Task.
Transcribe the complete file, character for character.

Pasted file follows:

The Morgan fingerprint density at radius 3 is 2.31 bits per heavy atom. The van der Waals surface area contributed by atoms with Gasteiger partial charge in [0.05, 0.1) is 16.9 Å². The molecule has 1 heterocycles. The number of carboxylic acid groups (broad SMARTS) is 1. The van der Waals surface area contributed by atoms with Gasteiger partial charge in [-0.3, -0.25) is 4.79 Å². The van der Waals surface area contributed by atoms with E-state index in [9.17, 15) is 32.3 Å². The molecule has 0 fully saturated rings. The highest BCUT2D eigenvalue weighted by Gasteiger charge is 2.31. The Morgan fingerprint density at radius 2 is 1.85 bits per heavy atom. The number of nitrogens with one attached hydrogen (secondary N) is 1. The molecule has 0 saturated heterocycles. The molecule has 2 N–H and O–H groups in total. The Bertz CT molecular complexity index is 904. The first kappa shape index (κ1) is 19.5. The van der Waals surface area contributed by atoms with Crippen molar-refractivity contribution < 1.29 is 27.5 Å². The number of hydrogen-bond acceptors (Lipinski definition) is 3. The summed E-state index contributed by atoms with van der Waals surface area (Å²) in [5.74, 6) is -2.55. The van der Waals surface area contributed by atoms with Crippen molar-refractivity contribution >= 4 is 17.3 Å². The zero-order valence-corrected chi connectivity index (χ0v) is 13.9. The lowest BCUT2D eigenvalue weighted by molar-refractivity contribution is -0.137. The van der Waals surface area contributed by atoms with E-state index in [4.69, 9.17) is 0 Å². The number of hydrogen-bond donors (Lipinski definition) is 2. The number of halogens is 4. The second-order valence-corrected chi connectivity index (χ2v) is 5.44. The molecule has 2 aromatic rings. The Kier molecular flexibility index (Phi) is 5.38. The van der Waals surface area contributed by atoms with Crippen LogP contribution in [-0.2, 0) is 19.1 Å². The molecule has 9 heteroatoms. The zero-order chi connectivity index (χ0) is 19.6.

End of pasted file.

The Morgan fingerprint density at radius 3 is 2.31 bits per heavy atom. The van der Waals surface area contributed by atoms with Gasteiger partial charge in [0.05, 0.1) is 16.9 Å². The molecule has 1 heterocycles. The number of carboxylic acid groups (broad SMARTS) is 1. The van der Waals surface area contributed by atoms with Gasteiger partial charge in [-0.3, -0.25) is 4.79 Å². The van der Waals surface area contributed by atoms with E-state index in [9.17, 15) is 32.3 Å². The molecule has 0 fully saturated rings. The highest BCUT2D eigenvalue weighted by Gasteiger charge is 2.31. The Morgan fingerprint density at radius 2 is 1.85 bits per heavy atom. The number of nitrogens with one attached hydrogen (secondary N) is 1. The molecule has 0 saturated heterocycles. The molecule has 2 N–H and O–H groups in total. The Bertz CT molecular complexity index is 904. The first kappa shape index (κ1) is 19.5. The van der Waals surface area contributed by atoms with Crippen molar-refractivity contribution < 1.29 is 27.5 Å². The number of hydrogen-bond acceptors (Lipinski definition) is 3. The summed E-state index contributed by atoms with van der Waals surface area (Å²) in [5.74, 6) is -2.55. The van der Waals surface area contributed by atoms with Crippen molar-refractivity contribution >= 4 is 17.3 Å². The zero-order valence-corrected chi connectivity index (χ0v) is 13.9. The lowest BCUT2D eigenvalue weighted by molar-refractivity contribution is -0.137. The van der Waals surface area contributed by atoms with E-state index in [4.69, 9.17) is 0 Å². The number of hydrogen-bond donors (Lipinski definition) is 2. The number of halogens is 4. The second-order valence-corrected chi connectivity index (χ2v) is 5.44. The molecule has 2 aromatic rings. The Kier molecular flexibility index (Phi) is 5.38. The van der Waals surface area contributed by atoms with Crippen LogP contribution in [-0.2, 0) is 19.1 Å². The molecule has 9 heteroatoms. The zero-order chi connectivity index (χ0) is 19.6.